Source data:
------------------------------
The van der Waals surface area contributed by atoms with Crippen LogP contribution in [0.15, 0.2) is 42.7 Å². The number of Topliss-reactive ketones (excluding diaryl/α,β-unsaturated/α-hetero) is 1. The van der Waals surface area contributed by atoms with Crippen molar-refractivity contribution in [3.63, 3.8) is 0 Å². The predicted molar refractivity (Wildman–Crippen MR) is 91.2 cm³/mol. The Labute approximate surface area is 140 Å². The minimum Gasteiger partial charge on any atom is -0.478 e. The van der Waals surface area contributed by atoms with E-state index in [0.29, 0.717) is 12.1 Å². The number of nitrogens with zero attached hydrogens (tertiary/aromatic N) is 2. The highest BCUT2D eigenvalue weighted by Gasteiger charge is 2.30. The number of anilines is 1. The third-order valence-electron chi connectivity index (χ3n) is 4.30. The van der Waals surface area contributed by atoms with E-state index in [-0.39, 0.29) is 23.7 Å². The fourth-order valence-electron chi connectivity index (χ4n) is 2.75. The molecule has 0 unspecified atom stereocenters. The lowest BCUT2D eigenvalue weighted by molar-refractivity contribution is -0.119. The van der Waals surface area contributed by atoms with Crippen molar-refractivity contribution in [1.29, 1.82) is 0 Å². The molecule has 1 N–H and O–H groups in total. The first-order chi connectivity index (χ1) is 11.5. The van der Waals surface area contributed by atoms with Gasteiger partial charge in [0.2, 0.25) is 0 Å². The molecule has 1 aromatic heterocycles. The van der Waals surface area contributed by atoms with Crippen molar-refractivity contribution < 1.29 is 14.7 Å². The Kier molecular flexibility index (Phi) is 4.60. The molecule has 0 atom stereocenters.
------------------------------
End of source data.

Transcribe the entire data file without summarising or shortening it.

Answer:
The van der Waals surface area contributed by atoms with Crippen LogP contribution in [0.15, 0.2) is 42.7 Å². The number of Topliss-reactive ketones (excluding diaryl/α,β-unsaturated/α-hetero) is 1. The van der Waals surface area contributed by atoms with Crippen molar-refractivity contribution in [3.63, 3.8) is 0 Å². The predicted molar refractivity (Wildman–Crippen MR) is 91.2 cm³/mol. The Labute approximate surface area is 140 Å². The minimum Gasteiger partial charge on any atom is -0.478 e. The van der Waals surface area contributed by atoms with E-state index in [0.29, 0.717) is 12.1 Å². The number of nitrogens with zero attached hydrogens (tertiary/aromatic N) is 2. The highest BCUT2D eigenvalue weighted by Gasteiger charge is 2.30. The number of anilines is 1. The third-order valence-electron chi connectivity index (χ3n) is 4.30. The van der Waals surface area contributed by atoms with E-state index in [-0.39, 0.29) is 23.7 Å². The fourth-order valence-electron chi connectivity index (χ4n) is 2.75. The molecule has 0 unspecified atom stereocenters. The lowest BCUT2D eigenvalue weighted by molar-refractivity contribution is -0.119. The van der Waals surface area contributed by atoms with Crippen molar-refractivity contribution in [1.29, 1.82) is 0 Å². The molecule has 1 N–H and O–H groups in total. The first-order chi connectivity index (χ1) is 11.5. The van der Waals surface area contributed by atoms with Gasteiger partial charge in [0.2, 0.25) is 0 Å². The molecule has 1 aromatic heterocycles. The van der Waals surface area contributed by atoms with Crippen molar-refractivity contribution < 1.29 is 14.7 Å². The Kier molecular flexibility index (Phi) is 4.60. The molecule has 0 atom stereocenters.